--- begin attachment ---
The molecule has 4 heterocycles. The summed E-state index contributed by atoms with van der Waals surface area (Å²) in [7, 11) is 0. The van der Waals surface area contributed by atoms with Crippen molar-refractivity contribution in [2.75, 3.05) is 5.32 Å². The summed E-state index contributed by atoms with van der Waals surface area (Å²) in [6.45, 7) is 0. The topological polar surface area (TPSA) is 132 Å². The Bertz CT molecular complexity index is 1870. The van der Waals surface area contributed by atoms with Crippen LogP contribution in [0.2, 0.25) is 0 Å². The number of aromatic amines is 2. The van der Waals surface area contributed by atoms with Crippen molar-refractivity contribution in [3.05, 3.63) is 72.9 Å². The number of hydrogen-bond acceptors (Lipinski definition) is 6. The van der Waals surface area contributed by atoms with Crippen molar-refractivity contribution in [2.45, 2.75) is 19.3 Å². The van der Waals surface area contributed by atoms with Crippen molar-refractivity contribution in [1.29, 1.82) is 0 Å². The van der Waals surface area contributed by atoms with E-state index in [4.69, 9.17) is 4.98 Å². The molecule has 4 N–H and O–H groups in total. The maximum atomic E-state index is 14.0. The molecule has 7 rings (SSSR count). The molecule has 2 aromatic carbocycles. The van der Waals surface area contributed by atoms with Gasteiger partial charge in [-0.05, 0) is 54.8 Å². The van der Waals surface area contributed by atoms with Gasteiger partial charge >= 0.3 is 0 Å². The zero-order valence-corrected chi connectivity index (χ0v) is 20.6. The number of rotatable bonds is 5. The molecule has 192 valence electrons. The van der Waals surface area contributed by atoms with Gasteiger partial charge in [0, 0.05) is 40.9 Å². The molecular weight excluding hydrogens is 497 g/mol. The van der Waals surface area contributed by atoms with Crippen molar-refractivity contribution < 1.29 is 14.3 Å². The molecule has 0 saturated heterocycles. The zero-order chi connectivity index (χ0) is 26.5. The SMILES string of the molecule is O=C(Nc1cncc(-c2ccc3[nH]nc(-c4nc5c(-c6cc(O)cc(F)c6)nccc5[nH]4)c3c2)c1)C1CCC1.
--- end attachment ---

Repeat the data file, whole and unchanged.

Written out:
The molecule has 4 heterocycles. The summed E-state index contributed by atoms with van der Waals surface area (Å²) in [7, 11) is 0. The van der Waals surface area contributed by atoms with Crippen molar-refractivity contribution in [2.75, 3.05) is 5.32 Å². The summed E-state index contributed by atoms with van der Waals surface area (Å²) in [6.45, 7) is 0. The topological polar surface area (TPSA) is 132 Å². The Bertz CT molecular complexity index is 1870. The van der Waals surface area contributed by atoms with Crippen LogP contribution in [0.2, 0.25) is 0 Å². The number of aromatic amines is 2. The van der Waals surface area contributed by atoms with Crippen molar-refractivity contribution in [3.05, 3.63) is 72.9 Å². The number of hydrogen-bond acceptors (Lipinski definition) is 6. The van der Waals surface area contributed by atoms with Crippen molar-refractivity contribution in [2.45, 2.75) is 19.3 Å². The van der Waals surface area contributed by atoms with Crippen molar-refractivity contribution in [1.29, 1.82) is 0 Å². The van der Waals surface area contributed by atoms with E-state index in [4.69, 9.17) is 4.98 Å². The molecule has 4 N–H and O–H groups in total. The maximum atomic E-state index is 14.0. The molecule has 7 rings (SSSR count). The molecule has 2 aromatic carbocycles. The van der Waals surface area contributed by atoms with Gasteiger partial charge in [-0.05, 0) is 54.8 Å². The van der Waals surface area contributed by atoms with Gasteiger partial charge >= 0.3 is 0 Å². The zero-order valence-corrected chi connectivity index (χ0v) is 20.6. The number of rotatable bonds is 5. The molecule has 192 valence electrons. The van der Waals surface area contributed by atoms with Gasteiger partial charge in [0, 0.05) is 40.9 Å². The molecular weight excluding hydrogens is 497 g/mol. The van der Waals surface area contributed by atoms with Crippen molar-refractivity contribution < 1.29 is 14.3 Å². The molecule has 0 saturated heterocycles. The zero-order chi connectivity index (χ0) is 26.5. The SMILES string of the molecule is O=C(Nc1cncc(-c2ccc3[nH]nc(-c4nc5c(-c6cc(O)cc(F)c6)nccc5[nH]4)c3c2)c1)C1CCC1.